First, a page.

Defensive Team Hostility
A fearful team operates from a defensive, and often hostile, disposition.
Your employees and colleagues show up to work every day worried about potential mistakes they’ve made that will be uncovered today and how leadership will react.
Everyone responds to criticism and complaints – even genuine ones – from a defensive state, seeking to avoid the full range of blame and its consequences. This leaves your team wholly distrustful of each other.
What Does Faith-Based Leadership Look Like?
When a leader prioritizes faith over fear, their team trusts them – and each other. Your team will know you have their back and you’re invested in their best interest.
Focusing on Strengths
Faith-based leaders operate under the assumption that people are generally well-meaning and want to do their best.
Instead of punishing weaknesses, you uplift people based on their unique strengths. You celebrate their individuality instead of forcing them to fit into boxes.
Rather than operating in fear, employees become excited to share their accomplishments and take on the next challenge as a team.
This could translate into removing traditional performance evaluations, reassigning responsibilities for employees, and just adapting a supportive mindset overall.
It’s always easier to prevent problems from happening instead of cleaning up after them.
As every sailor knows, regular boat maintenance and cleaning are key to keep your vessel in top shape. Otherwise, something could go drastically wrong at the worst possible time.
When you run on faith over fear, you lead proactively. You look for conditions that might create rocky water ahead and chart a new course.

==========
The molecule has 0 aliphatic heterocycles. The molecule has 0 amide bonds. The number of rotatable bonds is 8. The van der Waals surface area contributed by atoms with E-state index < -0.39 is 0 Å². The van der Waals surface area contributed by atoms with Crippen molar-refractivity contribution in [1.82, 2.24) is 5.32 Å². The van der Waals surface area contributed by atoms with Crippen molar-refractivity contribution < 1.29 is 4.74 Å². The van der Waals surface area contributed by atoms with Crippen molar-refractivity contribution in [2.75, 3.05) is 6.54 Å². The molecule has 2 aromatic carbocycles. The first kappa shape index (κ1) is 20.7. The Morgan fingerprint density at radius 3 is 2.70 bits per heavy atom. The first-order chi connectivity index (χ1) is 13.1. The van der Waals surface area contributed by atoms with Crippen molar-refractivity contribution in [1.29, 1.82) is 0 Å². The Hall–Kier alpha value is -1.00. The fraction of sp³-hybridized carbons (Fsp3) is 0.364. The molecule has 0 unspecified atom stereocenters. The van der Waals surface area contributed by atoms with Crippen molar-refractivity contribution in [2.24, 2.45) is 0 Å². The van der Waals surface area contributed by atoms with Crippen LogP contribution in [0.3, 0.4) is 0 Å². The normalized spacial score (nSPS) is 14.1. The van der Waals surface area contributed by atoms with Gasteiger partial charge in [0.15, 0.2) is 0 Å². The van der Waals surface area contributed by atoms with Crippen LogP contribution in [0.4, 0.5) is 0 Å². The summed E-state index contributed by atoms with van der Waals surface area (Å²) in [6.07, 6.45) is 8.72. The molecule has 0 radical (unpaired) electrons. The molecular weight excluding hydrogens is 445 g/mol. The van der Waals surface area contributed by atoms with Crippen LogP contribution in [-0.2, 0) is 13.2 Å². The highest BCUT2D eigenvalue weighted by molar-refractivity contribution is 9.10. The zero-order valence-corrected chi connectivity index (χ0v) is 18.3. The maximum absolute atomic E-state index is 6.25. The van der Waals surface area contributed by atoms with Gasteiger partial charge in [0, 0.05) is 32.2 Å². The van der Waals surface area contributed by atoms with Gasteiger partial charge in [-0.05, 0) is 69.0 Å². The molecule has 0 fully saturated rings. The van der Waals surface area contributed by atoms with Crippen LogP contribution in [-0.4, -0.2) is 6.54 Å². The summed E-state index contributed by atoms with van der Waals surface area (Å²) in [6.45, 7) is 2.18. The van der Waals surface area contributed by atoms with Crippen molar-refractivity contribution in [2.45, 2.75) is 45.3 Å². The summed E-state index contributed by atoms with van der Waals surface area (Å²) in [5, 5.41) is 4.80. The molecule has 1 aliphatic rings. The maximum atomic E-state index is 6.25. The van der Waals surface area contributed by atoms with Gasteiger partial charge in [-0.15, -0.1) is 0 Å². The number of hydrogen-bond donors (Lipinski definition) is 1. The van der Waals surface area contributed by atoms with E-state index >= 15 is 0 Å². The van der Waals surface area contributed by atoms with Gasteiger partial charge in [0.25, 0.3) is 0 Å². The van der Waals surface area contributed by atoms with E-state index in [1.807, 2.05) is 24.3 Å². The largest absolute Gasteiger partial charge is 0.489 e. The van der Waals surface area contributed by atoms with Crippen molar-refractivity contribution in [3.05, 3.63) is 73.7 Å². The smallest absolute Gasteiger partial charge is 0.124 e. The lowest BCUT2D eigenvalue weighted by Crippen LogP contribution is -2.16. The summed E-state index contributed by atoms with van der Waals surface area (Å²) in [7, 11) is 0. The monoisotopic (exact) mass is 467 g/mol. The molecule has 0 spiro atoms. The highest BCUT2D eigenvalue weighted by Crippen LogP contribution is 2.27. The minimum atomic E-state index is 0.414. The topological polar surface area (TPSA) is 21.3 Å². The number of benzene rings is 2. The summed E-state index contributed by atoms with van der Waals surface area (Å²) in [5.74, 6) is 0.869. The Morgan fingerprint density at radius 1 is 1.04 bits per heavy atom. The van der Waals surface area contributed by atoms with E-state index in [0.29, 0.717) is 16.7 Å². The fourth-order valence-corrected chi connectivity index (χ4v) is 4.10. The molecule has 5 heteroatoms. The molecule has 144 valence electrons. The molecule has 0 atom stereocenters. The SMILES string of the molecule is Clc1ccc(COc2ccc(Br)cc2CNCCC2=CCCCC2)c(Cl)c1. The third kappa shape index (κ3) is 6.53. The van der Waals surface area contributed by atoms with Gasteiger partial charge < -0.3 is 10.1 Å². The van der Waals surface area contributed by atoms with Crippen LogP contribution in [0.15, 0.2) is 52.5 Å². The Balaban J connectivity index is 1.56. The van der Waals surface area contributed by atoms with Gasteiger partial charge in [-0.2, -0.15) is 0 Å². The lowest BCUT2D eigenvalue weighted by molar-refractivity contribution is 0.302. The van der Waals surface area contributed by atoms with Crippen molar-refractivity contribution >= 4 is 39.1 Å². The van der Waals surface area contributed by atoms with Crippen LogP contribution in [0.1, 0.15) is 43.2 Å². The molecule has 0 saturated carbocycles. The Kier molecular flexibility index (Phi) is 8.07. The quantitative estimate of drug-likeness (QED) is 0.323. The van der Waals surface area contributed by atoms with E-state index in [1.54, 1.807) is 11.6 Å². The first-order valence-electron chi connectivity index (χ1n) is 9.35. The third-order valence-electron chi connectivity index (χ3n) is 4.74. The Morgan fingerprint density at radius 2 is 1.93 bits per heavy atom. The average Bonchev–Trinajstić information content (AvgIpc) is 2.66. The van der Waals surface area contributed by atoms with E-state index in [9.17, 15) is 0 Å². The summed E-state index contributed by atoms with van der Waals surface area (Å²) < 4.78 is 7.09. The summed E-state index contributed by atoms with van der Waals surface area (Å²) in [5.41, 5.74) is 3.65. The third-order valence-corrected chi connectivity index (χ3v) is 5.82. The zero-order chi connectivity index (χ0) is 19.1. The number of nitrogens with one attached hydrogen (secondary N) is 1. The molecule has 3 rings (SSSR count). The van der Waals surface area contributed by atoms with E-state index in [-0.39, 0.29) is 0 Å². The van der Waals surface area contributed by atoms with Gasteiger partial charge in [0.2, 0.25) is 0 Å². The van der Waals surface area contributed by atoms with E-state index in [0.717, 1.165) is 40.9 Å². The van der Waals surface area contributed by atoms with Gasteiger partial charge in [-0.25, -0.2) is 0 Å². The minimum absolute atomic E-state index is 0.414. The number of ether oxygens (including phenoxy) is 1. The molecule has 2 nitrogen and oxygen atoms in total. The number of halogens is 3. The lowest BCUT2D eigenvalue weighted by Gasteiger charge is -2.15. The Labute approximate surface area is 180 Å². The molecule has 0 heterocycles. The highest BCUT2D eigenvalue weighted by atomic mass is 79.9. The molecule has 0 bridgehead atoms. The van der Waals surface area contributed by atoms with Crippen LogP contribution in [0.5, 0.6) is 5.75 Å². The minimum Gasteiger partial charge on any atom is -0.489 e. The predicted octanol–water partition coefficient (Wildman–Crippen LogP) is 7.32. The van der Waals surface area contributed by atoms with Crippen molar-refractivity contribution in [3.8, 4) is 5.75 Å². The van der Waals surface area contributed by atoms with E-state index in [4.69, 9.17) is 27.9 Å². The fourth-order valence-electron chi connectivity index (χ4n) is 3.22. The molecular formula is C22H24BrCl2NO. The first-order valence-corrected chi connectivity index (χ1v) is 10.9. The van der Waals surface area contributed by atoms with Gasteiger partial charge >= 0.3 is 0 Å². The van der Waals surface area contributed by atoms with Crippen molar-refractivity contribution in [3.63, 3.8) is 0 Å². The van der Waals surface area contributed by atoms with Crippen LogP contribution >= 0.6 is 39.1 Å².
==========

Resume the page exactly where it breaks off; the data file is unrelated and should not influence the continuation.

Proactively preventing problems means no one is ever assigned blame, punished, or fearful.
Honest and Open Communication
Fearful employees don’t speak up when something might go wrong. They’ve learned to keep their heads down and avoid making waves.
Steward leaders foster an environment where their teams trust each other.
With widespread trust, people feel comfortable voicing concerns, problems, and mistakes because they know they won’t be punished. They also know that the issue will be addressed appropriately without anyone losing their job or being put in the corner.
People need faith in both leadership and those around them before trust can build.
Steward Leadership is Always the Answer to Trials and Tribulation
By definition, steward leadership makes you the caretaker of your team. Instead of promoting fears and exploiting weaknesses, it’s your job to lift up each individual worker’s strengths and create a trusting environment.
Effective steward leadership doesn’t happen overnight. People won’t suddenly trust you just because you’ve said something nice. It takes real actions, consistency, and time. Once your team realizes that you’re prioritizing faith over fear, they can learn to trust you. Next, they’ll start building trust and openness with each other.
That’s the goal and it’s the key to long-term success via steward leadership: the only caring way to lead and the only successful style for managing today’s uncertainty.
Are you ready to chart the course towards faith over fear steward leadership? Space is still available for our exclusive spring leadership workshop in the Florida Keys aboard General Patton’s historic yacht. Claim your spot now!